In 1963 the enterprise was renamed Schweizerische Aluminium AG.[2] In the 1970s pollution due to fluorine by aluminium producers including Alusuisse caused scandal in Switzerland which came to be known as the guerre du fluor (Fluorine war).[3]

In 1969 the company invested in the development of a large alumina refinery and bauxite mine in the Gove Peninsula, Australia, through the joint venture Nabalco, The development which included the creation of a sea harbour, housing for 5000 people, and was worth over 1 billion swiss francs.[4][5] The Nabalco consortium was made to pay rent on the land used to the indigenous peoples of the area as a result of the ruling of the Milirrpum v Nabalco Pty Ltd (Gove land rights) case.

During the 1960s the company began to license its aluminium production technology,[4] and in 1967 helped to establish Koninklijke Hoogovens' first aluminium smelter in 1967.

In 1974 the company took over the Swiss-German company Lonza (founded 1897), which specialised in hydropower, construction, and electrochemical industrial production.[6] In 1990 the company became Alusuisse-Lonza Holding AG.[2] In 1999 the chemical production interests were split off to form the chemical company Lonza Group.[6][7]

2 plants were operated in the UK under the banner of Star aluminium and Starsemis, one plant at Briton Ferry, Wales operated 2 extrusion presses, a Farrel bridge 2400 ton and a 1600 ton, an anodising plant was also operated, the plant was acquired from Hawker Siddleys High duty alloys division, originally operating as a rolling mill and foundry.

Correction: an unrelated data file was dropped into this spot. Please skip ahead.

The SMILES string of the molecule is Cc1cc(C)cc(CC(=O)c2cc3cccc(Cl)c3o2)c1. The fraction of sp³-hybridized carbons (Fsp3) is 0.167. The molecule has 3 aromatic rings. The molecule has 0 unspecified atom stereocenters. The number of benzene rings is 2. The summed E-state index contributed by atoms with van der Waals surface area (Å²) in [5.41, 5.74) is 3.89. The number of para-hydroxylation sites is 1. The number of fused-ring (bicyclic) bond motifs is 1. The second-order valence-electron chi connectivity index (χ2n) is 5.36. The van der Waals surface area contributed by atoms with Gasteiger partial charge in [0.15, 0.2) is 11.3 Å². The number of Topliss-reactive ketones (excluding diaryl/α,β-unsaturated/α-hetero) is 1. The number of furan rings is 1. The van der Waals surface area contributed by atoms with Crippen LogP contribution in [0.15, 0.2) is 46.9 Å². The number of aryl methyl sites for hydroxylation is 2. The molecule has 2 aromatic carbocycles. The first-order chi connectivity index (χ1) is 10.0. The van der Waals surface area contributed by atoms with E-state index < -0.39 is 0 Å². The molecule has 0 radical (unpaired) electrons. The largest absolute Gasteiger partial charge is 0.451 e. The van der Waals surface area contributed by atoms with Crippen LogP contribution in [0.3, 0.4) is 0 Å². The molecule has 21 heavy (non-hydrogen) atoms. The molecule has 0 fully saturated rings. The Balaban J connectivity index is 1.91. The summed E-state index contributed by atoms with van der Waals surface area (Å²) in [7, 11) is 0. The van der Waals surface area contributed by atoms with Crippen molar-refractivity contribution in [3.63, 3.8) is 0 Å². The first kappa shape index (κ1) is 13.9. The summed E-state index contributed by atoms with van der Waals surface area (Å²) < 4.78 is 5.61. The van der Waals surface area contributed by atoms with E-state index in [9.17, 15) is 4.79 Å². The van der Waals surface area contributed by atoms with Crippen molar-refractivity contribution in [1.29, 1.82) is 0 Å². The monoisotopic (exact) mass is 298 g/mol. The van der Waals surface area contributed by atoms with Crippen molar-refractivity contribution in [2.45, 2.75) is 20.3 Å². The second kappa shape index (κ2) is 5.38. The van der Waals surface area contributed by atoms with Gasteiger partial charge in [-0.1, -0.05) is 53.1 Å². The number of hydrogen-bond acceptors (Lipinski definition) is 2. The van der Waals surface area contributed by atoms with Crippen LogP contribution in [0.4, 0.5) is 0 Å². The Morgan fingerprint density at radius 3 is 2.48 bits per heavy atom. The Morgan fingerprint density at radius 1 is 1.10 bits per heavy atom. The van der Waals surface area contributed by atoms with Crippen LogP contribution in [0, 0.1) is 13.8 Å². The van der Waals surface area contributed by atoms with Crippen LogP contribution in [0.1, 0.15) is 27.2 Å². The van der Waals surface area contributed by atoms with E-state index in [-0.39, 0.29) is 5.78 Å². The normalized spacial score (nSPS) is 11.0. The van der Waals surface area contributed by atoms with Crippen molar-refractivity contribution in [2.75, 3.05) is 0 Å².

the second plant was in Bridgenorth, Woolverhampton, a rolling mill designed for sheet and foil

The company's aluminium production reached its maximum in 1980 at over 800,000 t.[4] During the 1980s the company restructured, closing outdated plants, and downsized, and modernised its semi-finished aluminium production facilities.[2] It also acquired the Canadian packaging company Lawson Mardon Group in 1994, and merged it into its packaging division.[4]

In 1997 the company employed 31,000 of which 5,800 were Swiss. The company was renamed Algroup in 1998 and was merged into Alcan in 2000.[2]

See also[edit]

  • Constellium, former business unit Alcan Engineered Products separated from RioTinto Alcan in 2011

References[edit]

  1. ^ "Alusuisse Group AG", investing.businessweek.com, Bloomberg LP 
  2. ^ a b c d e f "Alusuisse", www.hls-dhs-dss.ch (in German, French, and Italian), Historisches Lexikon der Schweiz (HLS) 
  3. ^ Sources:
  4. ^ a b c d Historical Milestones, Alusuisse Lonza Group, archived from the original on 2 December 1998 
  5. ^ Dominik Gross; Ursula Häne (17 February 2011), "Gott segne das Aluminium", www.woz.ch (in German), WOZ Die Wochenzeitung 
  6. ^ a b "Lonza", www.hls-dhs-dss.ch (in German, French, and Italian), Historisches Lexikon der Schweiz (HLS) 
  7. ^ "Company History", www.lonza.com, Lonza Group, 1974 Merger with Alusuisse and development into an internationally operating enterprise ... 1999 Lonza is de-merged from the Alusuisse-Lonza Group and listed as an independent company at the Swiss stock exchange 

External links[edit]